A ruling from the district court in Charlottesville, Virginia, has tossed a case against a veteran who was swarmed by police and arrested after going shopping downtown.
WND reported John Miska, a disabled vet, was arrested possessing certain items that are banned in a special security area that was established in response to the violence related to an extremist rally that took place on year ago.
Miska had in his possession, some of the banned items when arrested. But he didn’t bring them in.
He bought them while shopping in the zone.
The details come from the Rutherford Institute, which acted on his behalf.
The organization said the court found the ordinance used to justify Miska’s arrest was overly broad and unreasonable, and, therefore, unenforceable.
“This case – in which a dozen police swarmed a disabled veteran with a walker buying cans of iced tea and bug spray from a CVS – is far from the only example of a dysfunctional, excessive government that overreaches, overspends, and is completely out of sync with the spirit of the Constitution,” said constitutional attorney John W. Whitehead, president of the Rutherford Institute. “While this victory is welcome, the battle is far from over.”
It was Aug. 12, 2017, when civil unrest broke out in Charlottesville over the city’s decision to remove a Confederate statue from a public park. Heather Heyer, 32, was killed when a car plowed into a crowd countering the protest.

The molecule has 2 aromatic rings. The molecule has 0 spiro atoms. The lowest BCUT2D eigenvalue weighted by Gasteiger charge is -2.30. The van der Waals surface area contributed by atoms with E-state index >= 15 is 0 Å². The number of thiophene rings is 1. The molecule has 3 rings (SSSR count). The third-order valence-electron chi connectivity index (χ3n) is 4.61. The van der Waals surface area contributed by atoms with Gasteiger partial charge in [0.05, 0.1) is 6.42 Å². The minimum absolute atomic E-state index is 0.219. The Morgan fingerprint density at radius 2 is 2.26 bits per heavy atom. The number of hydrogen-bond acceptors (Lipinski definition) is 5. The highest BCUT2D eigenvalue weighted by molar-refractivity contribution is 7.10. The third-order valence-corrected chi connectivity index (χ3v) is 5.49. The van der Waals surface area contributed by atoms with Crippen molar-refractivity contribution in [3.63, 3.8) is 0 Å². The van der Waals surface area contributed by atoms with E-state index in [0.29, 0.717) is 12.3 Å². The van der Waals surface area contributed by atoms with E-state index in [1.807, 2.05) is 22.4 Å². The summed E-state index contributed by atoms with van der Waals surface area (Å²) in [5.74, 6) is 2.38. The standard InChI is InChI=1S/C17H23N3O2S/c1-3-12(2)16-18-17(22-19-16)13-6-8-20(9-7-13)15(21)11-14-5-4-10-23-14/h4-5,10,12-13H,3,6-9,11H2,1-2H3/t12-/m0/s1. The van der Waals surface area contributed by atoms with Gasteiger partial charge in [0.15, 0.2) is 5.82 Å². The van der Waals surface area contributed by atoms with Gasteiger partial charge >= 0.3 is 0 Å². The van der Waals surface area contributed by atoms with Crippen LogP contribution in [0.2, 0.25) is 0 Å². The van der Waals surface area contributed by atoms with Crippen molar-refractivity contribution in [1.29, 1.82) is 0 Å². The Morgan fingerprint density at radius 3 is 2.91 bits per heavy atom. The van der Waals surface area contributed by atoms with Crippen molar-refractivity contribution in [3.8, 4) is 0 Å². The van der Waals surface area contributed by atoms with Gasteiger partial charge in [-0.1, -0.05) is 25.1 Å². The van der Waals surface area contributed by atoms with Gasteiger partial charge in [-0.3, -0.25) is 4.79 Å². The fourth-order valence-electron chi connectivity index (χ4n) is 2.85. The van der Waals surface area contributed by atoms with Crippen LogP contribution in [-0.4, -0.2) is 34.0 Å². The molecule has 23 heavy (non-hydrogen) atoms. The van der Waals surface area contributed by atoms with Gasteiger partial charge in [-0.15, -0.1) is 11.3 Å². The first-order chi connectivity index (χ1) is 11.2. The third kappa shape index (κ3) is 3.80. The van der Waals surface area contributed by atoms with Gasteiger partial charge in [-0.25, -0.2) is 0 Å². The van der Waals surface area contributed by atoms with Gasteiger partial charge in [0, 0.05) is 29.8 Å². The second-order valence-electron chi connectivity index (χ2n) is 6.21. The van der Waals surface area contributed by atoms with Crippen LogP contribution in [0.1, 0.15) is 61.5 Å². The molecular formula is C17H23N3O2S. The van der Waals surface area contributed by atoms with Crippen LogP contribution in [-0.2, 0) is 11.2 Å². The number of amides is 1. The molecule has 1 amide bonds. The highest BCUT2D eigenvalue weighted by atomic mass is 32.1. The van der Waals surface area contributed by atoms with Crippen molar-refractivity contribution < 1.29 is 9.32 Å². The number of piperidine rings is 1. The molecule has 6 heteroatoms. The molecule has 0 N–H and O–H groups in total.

On the anniversary this year, city officials declared a state of emergency and set special security requirements for the downtown area.
“Using a walker because of his disability, Miska, a 64-year-old disabled war veteran who has been a vocal advocate for veterans’ causes and the First Amendment, entered the security area on August 11, 2018, and proceeded to the Mall’s CVS Pharmacy, which was within a section of the Mall that had been temporarily placed under heightened security restrictions,” Rutherford said.
“Miska purchased two cases of Arizona Iced Tea cans and a package of straight-edge razor blades, among other items. Upon exiting the store, Miska was accosted by a dozen police, who searched the CVS plastic bag containing his purchases.
“Miska was then handcuffed, arrested and charged with violating Section 18-25 of the City Code and a draconian ’emergency’ declaration that prohibited anyone from entering the mall in possession of common household items, including metal beverage and food cans, glass bottles, skateboards, aerosol sprays and any other item police considered an ‘implement of a riot,'” the organization said.
WND reported Miska was facing a fine of up to $250, had the charges not been dropped.